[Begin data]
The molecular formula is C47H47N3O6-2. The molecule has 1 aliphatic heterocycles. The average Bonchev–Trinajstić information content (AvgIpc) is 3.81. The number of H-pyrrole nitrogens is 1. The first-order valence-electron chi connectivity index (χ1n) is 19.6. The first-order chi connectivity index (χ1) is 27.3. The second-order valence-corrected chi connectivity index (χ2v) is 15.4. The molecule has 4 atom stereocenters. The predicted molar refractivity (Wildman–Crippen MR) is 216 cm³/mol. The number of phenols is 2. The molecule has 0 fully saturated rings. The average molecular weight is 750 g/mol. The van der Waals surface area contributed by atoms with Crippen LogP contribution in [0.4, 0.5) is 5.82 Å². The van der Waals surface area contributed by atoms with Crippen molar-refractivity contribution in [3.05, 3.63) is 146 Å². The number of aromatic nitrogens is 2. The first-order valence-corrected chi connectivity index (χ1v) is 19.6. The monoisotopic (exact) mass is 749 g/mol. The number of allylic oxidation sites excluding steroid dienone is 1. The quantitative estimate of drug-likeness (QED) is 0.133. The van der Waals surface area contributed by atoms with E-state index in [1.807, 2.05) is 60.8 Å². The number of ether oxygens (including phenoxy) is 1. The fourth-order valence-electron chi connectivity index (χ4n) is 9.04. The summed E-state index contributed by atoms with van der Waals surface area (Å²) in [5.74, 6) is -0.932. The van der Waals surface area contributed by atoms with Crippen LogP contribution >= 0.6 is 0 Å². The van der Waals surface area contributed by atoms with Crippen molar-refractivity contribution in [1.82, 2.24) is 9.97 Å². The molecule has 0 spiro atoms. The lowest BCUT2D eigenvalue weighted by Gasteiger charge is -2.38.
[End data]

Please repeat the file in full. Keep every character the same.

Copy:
The molecular formula is C47H47N3O6-2. The molecule has 1 aliphatic heterocycles. The average Bonchev–Trinajstić information content (AvgIpc) is 3.81. The number of H-pyrrole nitrogens is 1. The first-order valence-electron chi connectivity index (χ1n) is 19.6. The first-order chi connectivity index (χ1) is 27.3. The second-order valence-corrected chi connectivity index (χ2v) is 15.4. The molecule has 4 atom stereocenters. The predicted molar refractivity (Wildman–Crippen MR) is 216 cm³/mol. The number of phenols is 2. The molecule has 0 fully saturated rings. The average molecular weight is 750 g/mol. The van der Waals surface area contributed by atoms with Crippen LogP contribution in [0.4, 0.5) is 5.82 Å². The van der Waals surface area contributed by atoms with Crippen molar-refractivity contribution in [3.05, 3.63) is 146 Å². The number of aromatic nitrogens is 2. The first-order valence-corrected chi connectivity index (χ1v) is 19.6. The monoisotopic (exact) mass is 749 g/mol. The number of allylic oxidation sites excluding steroid dienone is 1. The quantitative estimate of drug-likeness (QED) is 0.133. The van der Waals surface area contributed by atoms with E-state index in [1.807, 2.05) is 60.8 Å². The number of ether oxygens (including phenoxy) is 1. The fourth-order valence-electron chi connectivity index (χ4n) is 9.04. The summed E-state index contributed by atoms with van der Waals surface area (Å²) in [5.74, 6) is -0.932. The van der Waals surface area contributed by atoms with Crippen LogP contribution >= 0.6 is 0 Å². The van der Waals surface area contributed by atoms with Crippen molar-refractivity contribution in [1.82, 2.24) is 9.97 Å². The molecule has 0 spiro atoms. The lowest BCUT2D eigenvalue weighted by Gasteiger charge is -2.38.